While the vast majority of the songs Frank Sinatra recorded were love songs, either odes to its loss or tributes to its greatness, he also recorded a number of songs about places and people that were meaningful to him. Hidden behind those songs are stories about how they came to be and how they got to Sinatra. Hidden song meanings are always interesting, sometimes scandalous, and Sinatra's vast catalog is full of backstory.
Some are cuts he loved, some others he hated and only performed because they were expected of him. Many are songs he recorded numerous different times in various contexts - from swing to torch songs to disco (!). Here are the stories behind some signature Sinatra songs, including a few you might never have heard.
Songwriter Paul Anka based the melody for “My Way” on the French pop song “Comme D’Habitude” which he’d heard and bought the rights to. He then wrote lyrics tailored for Sinatra based on the news that the singer was retiring in 1968. The song was released in early 1969 and became a massive hit that was covered by numerous artists.One of these, ironically, was Elvis Presley, whose music Sinatra detested – and who took the song higher on the charts than Sinatra did. Sinatra himself became sour about his signature song, finding it bombastic, arrogant, and “torturous” to sing. see more on My Way
A track Sinatra recorded four separate times, it’s easy to assume this was written either about or for his daughter Nancy. It wasn’t, instead being penned in 1942 by Jimmy Van Heusen and Phil Silvers about fellow songwriter Johnny Burke’s wife Bessie, and meant to be sung to her as a goof. It became so popular that the duo began performing it at other women’s birthday parties, changing the name from “Bessie” to whoever was the birthday girl.When they performed it at Nancy Sinatra’s birthday in 1944, they changed it to Nancy, and Frank burst into tears thinking they’d written the song for her. They wisely agreed that they had, and Sinatra made the song part of his regular repertoire.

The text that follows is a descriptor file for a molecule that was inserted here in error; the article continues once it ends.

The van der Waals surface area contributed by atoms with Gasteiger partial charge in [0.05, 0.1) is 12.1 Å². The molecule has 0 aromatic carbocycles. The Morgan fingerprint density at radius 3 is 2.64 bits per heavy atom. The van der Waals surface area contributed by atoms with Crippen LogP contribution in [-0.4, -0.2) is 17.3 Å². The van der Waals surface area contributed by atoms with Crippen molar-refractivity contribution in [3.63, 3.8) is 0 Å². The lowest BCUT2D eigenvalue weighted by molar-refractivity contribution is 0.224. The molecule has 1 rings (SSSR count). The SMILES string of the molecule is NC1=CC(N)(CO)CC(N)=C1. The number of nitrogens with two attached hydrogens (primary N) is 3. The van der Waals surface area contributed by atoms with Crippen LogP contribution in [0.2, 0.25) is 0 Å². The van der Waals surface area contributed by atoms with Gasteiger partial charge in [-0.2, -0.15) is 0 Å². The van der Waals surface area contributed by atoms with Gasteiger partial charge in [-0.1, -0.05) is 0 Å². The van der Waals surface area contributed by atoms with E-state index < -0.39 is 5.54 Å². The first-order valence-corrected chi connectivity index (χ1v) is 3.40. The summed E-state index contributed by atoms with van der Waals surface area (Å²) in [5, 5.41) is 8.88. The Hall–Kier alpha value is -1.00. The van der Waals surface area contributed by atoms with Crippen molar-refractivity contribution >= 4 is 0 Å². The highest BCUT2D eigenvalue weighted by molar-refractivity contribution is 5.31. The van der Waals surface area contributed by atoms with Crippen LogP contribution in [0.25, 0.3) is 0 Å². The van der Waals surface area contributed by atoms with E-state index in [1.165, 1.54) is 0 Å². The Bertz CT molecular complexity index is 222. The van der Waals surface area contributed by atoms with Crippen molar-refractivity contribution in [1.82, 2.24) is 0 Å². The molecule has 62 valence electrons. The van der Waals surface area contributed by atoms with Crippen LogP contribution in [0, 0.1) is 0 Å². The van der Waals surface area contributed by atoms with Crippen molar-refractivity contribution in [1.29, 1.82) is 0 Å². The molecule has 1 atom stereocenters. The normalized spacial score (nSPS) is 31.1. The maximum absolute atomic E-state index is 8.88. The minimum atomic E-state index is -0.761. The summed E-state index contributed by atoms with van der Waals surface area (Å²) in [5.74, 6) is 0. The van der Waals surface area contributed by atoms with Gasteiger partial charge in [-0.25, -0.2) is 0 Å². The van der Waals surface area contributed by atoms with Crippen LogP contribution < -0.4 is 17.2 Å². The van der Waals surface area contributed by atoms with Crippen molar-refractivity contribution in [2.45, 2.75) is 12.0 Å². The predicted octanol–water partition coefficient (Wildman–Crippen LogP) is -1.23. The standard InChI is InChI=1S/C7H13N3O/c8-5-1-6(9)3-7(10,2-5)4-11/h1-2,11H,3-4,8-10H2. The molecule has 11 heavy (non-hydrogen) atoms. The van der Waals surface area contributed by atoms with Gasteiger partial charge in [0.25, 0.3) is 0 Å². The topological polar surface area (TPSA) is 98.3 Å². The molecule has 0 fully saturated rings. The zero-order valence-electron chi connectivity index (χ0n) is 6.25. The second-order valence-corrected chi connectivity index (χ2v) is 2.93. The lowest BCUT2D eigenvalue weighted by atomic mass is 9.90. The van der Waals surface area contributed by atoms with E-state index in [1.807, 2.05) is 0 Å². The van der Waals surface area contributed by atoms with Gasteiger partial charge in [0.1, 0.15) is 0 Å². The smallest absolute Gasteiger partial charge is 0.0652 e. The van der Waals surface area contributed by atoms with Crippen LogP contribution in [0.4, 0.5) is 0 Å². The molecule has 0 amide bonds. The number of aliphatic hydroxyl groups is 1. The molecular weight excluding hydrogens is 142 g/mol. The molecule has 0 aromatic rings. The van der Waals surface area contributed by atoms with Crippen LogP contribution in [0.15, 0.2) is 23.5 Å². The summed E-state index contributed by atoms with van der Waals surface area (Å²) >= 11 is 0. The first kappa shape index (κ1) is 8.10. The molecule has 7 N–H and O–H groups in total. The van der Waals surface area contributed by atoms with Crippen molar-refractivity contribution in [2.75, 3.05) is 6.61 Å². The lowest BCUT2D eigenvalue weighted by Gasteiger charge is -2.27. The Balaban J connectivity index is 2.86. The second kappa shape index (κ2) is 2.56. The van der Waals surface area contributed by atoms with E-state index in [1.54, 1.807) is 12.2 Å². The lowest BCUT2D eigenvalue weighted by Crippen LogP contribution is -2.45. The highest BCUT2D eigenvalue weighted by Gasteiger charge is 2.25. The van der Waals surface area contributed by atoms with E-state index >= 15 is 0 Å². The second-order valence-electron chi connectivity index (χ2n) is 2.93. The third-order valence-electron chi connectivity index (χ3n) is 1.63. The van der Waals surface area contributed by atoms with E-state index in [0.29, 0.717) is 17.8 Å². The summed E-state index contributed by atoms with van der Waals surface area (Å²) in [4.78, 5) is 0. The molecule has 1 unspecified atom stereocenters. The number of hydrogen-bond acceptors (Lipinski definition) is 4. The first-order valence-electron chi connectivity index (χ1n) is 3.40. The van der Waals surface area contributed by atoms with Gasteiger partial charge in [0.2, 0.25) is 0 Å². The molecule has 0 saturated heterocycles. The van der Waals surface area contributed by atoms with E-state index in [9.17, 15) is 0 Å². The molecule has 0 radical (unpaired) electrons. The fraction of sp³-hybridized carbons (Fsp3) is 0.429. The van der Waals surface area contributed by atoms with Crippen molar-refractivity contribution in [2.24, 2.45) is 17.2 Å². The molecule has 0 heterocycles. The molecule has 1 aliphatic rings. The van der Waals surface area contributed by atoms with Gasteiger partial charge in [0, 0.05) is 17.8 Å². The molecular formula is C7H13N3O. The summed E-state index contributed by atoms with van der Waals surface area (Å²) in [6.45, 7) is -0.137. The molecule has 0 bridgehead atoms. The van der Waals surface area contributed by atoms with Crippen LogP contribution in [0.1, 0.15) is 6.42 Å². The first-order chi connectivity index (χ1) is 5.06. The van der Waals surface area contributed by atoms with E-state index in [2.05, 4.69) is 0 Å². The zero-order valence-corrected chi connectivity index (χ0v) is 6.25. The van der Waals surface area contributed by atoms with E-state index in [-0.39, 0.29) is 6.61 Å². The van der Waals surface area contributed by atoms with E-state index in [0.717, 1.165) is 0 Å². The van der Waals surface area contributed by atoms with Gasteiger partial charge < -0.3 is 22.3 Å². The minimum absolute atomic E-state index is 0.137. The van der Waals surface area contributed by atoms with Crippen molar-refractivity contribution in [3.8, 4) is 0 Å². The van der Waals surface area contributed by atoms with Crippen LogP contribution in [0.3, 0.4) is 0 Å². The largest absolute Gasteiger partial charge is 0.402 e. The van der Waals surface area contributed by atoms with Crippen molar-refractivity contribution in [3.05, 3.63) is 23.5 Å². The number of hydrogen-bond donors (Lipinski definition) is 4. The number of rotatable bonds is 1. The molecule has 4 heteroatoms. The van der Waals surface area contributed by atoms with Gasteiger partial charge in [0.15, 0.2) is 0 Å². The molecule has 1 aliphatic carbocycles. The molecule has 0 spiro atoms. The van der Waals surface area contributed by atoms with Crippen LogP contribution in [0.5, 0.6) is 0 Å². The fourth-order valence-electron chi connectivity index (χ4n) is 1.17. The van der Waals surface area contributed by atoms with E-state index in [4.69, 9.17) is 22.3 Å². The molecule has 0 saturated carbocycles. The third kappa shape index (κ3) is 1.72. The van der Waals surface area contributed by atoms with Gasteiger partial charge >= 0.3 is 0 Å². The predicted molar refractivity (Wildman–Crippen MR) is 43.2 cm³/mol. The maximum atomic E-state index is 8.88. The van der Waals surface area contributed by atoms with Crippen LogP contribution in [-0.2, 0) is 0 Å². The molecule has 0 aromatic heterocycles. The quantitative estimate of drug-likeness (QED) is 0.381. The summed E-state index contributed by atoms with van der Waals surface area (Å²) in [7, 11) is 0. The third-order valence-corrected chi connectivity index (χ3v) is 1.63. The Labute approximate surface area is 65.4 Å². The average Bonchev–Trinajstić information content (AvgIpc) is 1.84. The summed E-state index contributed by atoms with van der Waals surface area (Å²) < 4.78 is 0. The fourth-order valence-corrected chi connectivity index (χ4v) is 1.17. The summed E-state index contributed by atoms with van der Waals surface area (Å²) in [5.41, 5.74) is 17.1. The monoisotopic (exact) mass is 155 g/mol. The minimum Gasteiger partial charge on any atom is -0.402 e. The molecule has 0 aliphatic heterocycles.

Sinatra cut “Night and Day” five different times, making it his most recorded song. The track was originally written by Cole Porter in 1932, and became so associated with the songwriter that the autobiographical film about him from 1946 was called Night and Day.Sinatra cut it during his first solo session in 1942, and would come back to it about once a decade – including an ill-advised disco version, released as a single in 1977.
One of Sinatra’s signature early '60s songs, “It Was a Very Good Year” finds the singer looking back on his life and comparing various phases of it to wine vintages. But while the song sounds like it was tailor made for Sinatra, it was actually written by Ervin Drake for Jamaican folkers the Kingston Trio to record.Sinatra recorded his version several years later – and omitted a middle passage of Elizabethan-style nonsense syllables. see more on It Was a Very Good Year